Stage-Specific Gene Profiling of Germinal Cells Helps Delineate the Mitosis/Meiosis Transition.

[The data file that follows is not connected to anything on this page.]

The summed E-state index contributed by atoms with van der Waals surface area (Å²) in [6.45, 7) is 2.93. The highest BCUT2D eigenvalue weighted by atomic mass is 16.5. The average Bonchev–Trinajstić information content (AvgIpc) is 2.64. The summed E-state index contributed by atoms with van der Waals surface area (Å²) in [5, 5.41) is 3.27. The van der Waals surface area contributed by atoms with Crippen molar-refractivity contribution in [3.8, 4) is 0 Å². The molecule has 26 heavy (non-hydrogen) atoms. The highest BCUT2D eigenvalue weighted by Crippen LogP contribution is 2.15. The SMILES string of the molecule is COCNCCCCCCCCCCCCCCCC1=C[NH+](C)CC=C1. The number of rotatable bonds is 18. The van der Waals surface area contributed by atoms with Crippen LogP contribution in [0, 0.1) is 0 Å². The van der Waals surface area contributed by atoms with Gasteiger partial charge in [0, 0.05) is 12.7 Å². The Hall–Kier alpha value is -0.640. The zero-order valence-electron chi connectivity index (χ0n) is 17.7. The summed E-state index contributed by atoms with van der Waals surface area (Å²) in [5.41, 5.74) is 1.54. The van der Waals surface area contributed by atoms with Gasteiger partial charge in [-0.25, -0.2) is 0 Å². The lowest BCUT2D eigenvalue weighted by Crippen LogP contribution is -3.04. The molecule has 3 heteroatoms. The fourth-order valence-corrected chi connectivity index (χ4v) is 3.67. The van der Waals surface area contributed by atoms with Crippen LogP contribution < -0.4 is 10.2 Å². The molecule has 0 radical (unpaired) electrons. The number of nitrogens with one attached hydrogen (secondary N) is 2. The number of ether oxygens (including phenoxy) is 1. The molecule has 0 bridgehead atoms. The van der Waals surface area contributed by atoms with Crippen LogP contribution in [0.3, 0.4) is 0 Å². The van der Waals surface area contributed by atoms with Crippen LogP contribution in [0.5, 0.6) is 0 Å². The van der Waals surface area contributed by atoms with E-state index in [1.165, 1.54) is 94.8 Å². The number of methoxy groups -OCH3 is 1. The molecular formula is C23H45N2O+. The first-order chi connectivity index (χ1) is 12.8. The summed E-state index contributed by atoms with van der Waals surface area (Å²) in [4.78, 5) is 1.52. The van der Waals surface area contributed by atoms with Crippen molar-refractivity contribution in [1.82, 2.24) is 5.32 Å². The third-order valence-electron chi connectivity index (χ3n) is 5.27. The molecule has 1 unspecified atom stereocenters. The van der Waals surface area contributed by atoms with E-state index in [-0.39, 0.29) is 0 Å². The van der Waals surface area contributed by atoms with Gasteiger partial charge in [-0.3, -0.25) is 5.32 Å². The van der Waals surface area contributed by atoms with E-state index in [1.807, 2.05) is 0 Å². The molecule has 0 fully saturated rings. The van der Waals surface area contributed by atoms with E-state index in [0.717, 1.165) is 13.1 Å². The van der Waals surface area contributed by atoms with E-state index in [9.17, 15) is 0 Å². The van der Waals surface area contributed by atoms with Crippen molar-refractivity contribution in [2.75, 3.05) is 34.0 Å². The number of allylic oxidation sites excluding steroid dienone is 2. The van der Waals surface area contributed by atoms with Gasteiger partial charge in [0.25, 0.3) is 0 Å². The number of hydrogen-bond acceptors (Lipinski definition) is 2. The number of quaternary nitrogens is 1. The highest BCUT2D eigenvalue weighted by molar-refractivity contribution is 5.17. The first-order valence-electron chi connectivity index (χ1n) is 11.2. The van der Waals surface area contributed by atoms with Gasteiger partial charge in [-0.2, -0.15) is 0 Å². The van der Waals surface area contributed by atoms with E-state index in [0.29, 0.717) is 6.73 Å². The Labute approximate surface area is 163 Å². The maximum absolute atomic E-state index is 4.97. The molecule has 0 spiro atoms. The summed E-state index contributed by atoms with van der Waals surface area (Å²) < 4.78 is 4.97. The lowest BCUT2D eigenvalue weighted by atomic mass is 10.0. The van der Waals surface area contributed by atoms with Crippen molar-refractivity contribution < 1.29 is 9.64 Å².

In flowering plants, germ lines are induced from somatic meristems within reproductive organs. Within anthers, germinal cell initials first undergo several rounds of mitotic proliferation before synchronously entering meiosis. Our understanding of the progression and the molecular basis of this mitosis to meiosis transition is still limited. Taking advantage of the correlation between anther length and premeiotic germinal cell development in maize (Zea mays), we studied the transcriptome dynamics of germinal cells at three sequential stages, mitotic archesporial cells, enlarging pollen mother cells at the premeiosis interphase, and pollen mother cells at the early prophase of meiosis, using laser microdissection-based expression profiling. Our analysis showed that cells undergoing the mitosis-meiosis switch exhibit robust transcriptional changes. The three stages are distinguished by the expression of genes encoding transcription factor subsets, meiotic chromosome recombination proteins, and distinct E3 ubiquitin ligases, respectively. The transcription level of genes encoding protein turnover machinery was significantly higher in these three stages of germinal cells than in mature pollen, parenchyma cells, or seedlings. Our experimental results further indicate that many meiotic genes are not only transcribed, but also translated prior to meiosis. We suggest that the enlarging pollen mother cells stage represents a crucial turning point from mitosis to meiosis for developing germinal cells.